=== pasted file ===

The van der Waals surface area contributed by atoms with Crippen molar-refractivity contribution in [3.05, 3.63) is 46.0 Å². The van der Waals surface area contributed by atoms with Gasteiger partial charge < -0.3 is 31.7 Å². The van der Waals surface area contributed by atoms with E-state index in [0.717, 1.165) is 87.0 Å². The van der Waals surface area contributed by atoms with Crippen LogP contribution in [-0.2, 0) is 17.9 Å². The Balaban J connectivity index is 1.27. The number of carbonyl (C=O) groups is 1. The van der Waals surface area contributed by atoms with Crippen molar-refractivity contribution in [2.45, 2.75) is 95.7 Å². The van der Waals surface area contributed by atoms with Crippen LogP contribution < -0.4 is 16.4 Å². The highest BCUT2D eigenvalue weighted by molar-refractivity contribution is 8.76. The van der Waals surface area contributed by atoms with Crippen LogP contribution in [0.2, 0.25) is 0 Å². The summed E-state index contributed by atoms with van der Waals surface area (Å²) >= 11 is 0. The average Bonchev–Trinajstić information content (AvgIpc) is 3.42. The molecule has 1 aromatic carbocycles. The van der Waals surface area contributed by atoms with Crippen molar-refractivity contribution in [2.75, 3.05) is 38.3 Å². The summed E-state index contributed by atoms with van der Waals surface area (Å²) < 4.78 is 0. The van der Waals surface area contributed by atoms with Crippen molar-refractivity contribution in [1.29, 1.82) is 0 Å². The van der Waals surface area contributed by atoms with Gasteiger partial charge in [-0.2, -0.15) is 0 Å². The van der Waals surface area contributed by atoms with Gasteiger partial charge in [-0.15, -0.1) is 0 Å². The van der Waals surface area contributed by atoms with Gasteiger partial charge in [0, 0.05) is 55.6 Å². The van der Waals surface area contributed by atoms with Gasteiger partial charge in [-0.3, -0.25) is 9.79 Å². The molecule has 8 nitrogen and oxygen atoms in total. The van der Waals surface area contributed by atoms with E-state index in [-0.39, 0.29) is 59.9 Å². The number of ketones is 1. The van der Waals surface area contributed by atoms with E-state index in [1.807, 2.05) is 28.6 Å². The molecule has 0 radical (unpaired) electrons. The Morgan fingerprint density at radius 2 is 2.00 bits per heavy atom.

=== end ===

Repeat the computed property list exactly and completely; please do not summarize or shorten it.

The van der Waals surface area contributed by atoms with Crippen molar-refractivity contribution in [3.05, 3.63) is 46.0 Å². The van der Waals surface area contributed by atoms with Gasteiger partial charge < -0.3 is 31.7 Å². The van der Waals surface area contributed by atoms with E-state index in [0.717, 1.165) is 87.0 Å². The van der Waals surface area contributed by atoms with Crippen LogP contribution in [-0.2, 0) is 17.9 Å². The Balaban J connectivity index is 1.27. The number of carbonyl (C=O) groups is 1. The van der Waals surface area contributed by atoms with Crippen molar-refractivity contribution in [2.45, 2.75) is 95.7 Å². The van der Waals surface area contributed by atoms with Crippen LogP contribution < -0.4 is 16.4 Å². The highest BCUT2D eigenvalue weighted by molar-refractivity contribution is 8.76. The van der Waals surface area contributed by atoms with Crippen LogP contribution in [0.2, 0.25) is 0 Å². The summed E-state index contributed by atoms with van der Waals surface area (Å²) >= 11 is 0. The average Bonchev–Trinajstić information content (AvgIpc) is 3.42. The molecule has 1 aromatic carbocycles. The van der Waals surface area contributed by atoms with Crippen molar-refractivity contribution in [2.75, 3.05) is 38.3 Å². The summed E-state index contributed by atoms with van der Waals surface area (Å²) < 4.78 is 0. The van der Waals surface area contributed by atoms with Crippen molar-refractivity contribution in [1.29, 1.82) is 0 Å². The van der Waals surface area contributed by atoms with Gasteiger partial charge in [-0.2, -0.15) is 0 Å². The van der Waals surface area contributed by atoms with Gasteiger partial charge in [-0.15, -0.1) is 0 Å². The van der Waals surface area contributed by atoms with Gasteiger partial charge in [0, 0.05) is 55.6 Å². The van der Waals surface area contributed by atoms with Gasteiger partial charge in [-0.3, -0.25) is 9.79 Å². The molecule has 8 nitrogen and oxygen atoms in total. The van der Waals surface area contributed by atoms with E-state index in [-0.39, 0.29) is 59.9 Å². The number of ketones is 1. The van der Waals surface area contributed by atoms with E-state index in [1.807, 2.05) is 28.6 Å². The molecule has 0 radical (unpaired) electrons. The Morgan fingerprint density at radius 2 is 2.00 bits per heavy atom.